In addition to this strategy for releasing, following git-flow all work will be done via "topic" branches. "topic" branches is a fancy name for small branches used to bundle the changes for a specific feature or bugfix. All development will be done on branches off of develop or RCs and all merges to develop or RC branches will be done via github pull requests.

(Restated: no commits will be done directly to develop, RC, or master branches.)

Using pull requests on github to merge code is a ubiquitous practice. It creates a public record of any discussions related to changes and also allows us to leverage CI checks as part of the process.

Blessed developers will be part of the VisIt github project team and will not have to use forks of the source code repo to do development. Blessed developers *will* be able to merge their own pull requests, but having at least one additional reviewer will be preferred. PRs must pass a core set of CI tests (these will be integrated into the PR process -- facilitated by github and ci services) Upon approval, all pull requests will use squash merges (which are facilitated by github) Remote (github) branches for development work will be deleted after they are merged via a pull request.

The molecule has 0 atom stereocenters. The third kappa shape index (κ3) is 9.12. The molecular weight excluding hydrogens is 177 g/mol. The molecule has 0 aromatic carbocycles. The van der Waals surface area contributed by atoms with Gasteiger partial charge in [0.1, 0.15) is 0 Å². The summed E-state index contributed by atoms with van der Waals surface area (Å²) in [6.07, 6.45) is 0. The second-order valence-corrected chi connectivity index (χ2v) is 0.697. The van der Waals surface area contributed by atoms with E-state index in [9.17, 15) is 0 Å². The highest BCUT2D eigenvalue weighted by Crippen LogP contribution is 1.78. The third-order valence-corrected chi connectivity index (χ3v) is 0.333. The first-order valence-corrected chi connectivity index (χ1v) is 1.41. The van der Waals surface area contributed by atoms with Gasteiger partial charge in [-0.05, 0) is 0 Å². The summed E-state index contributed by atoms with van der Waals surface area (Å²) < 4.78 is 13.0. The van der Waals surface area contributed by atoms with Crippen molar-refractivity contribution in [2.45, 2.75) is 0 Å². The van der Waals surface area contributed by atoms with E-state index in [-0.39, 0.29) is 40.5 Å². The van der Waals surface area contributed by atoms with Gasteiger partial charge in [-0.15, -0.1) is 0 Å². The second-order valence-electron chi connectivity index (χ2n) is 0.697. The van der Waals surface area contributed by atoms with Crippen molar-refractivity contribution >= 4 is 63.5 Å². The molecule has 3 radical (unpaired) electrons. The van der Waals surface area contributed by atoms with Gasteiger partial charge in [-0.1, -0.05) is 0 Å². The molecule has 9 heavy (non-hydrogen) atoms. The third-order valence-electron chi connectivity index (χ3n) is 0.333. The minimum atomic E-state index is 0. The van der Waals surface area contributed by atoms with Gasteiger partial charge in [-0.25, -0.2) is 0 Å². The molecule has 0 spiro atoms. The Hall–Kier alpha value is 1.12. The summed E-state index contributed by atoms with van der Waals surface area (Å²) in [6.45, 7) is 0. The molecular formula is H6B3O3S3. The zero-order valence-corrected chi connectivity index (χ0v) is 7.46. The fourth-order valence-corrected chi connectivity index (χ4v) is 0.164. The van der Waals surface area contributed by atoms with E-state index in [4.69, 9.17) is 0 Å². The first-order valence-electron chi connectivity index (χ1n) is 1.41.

Yes, this is a big change to our development workflow. We will work to make sure this process is outlined clearly and smooth for all VisIt developers. We will provide a cheat sheet with the subset of git commands necessary to support this workflow -- we don't want folks to have to be git experts to contribute to VisIt.

Issue Tracking

We will eventually migrate our issue tracking to Github's issue tracker. Having a github account should be the only account necessary to contribute to VisIt. Cyrus' Note: I think redmine actually works well, but a simplified integrated workflow tips the scales.


  • github limits repo sizes & our current repo is large (>70GB). (This is mainly due to our practice of revision controlling all of our assets -- example data files, releases etc)
    • We will split our source code and data supporting testing into separate repos
      • We plan to use git lfs for binary data in all repos except for the main source repo.
    • We can host release binaries using github's release feature. The limit is 1GB *per file*. There aren't any limits on the number of files per release.
    • We will stop hosting tarballs of TPL source in git, and use another solution.
    • We will still revision control the Windows TPL builds